New Legal Duty of Care for Disaster Preparedness for Businesses

New Legal Duty of Care for Disaster Preparedness for Businesses

Disasters during the past decade have forever altered legal counsel's role in small and large businesses alike. In addition to traditional areas of responsibility -- such as corporate governance, financial risk, and personnel, counsel must now plan carefully to ensure company programs are created, executed, and monitored, including ensuring that corporate programs meet minimum disaster preparedness requirements.

Mr. Zeichner writes: In late 2009, the Department of Homeland Security (DHS) launched a formal review of disaster preparedness standards and is expected to support a new voluntary program aimed at certifying compliance with community standards. As a result of this process, national standards for disaster preparedness are being reviewed by the Federal government potentially leading to new legal responsibilities for the business community.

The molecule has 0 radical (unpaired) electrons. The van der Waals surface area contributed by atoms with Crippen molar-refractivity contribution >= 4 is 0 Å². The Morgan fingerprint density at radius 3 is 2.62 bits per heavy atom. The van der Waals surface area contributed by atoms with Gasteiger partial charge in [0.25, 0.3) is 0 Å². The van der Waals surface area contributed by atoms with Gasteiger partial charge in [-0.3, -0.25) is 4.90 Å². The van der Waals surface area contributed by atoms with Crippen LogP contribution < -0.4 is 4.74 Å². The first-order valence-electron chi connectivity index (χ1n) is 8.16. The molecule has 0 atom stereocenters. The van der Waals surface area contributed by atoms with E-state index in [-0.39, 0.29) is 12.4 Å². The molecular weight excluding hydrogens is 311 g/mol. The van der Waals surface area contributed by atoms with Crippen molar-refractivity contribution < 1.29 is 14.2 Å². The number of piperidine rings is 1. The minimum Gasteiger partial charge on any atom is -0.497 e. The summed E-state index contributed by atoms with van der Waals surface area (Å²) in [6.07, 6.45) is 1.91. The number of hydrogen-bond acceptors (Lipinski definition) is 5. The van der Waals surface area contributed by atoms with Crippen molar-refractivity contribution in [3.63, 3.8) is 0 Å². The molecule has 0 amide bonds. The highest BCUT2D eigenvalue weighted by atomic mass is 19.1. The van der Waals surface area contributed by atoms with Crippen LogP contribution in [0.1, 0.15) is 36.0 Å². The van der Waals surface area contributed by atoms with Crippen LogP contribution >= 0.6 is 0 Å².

If adopted in their current form, the proposed standards may impose a legal duty of care on owners and operators of business institutions covering several major areas of disaster preparedness. The imposition of a legal duty on business reflects a dramatic departure from existing best practice and could lead to lawsuits in negligence, equally affecting both small and large businesses.

At least one of the proposed standards explicitly describes a “duty” owed by business owners to a range of stakeholders, such as customers and shareholders. Other community standards under review by DHS do not reference a “duty” explicitly, but detailed descriptions of preparedness activity suggest an evolving legal responsibility of business owners to adopt and implement emergency preparedness activity.

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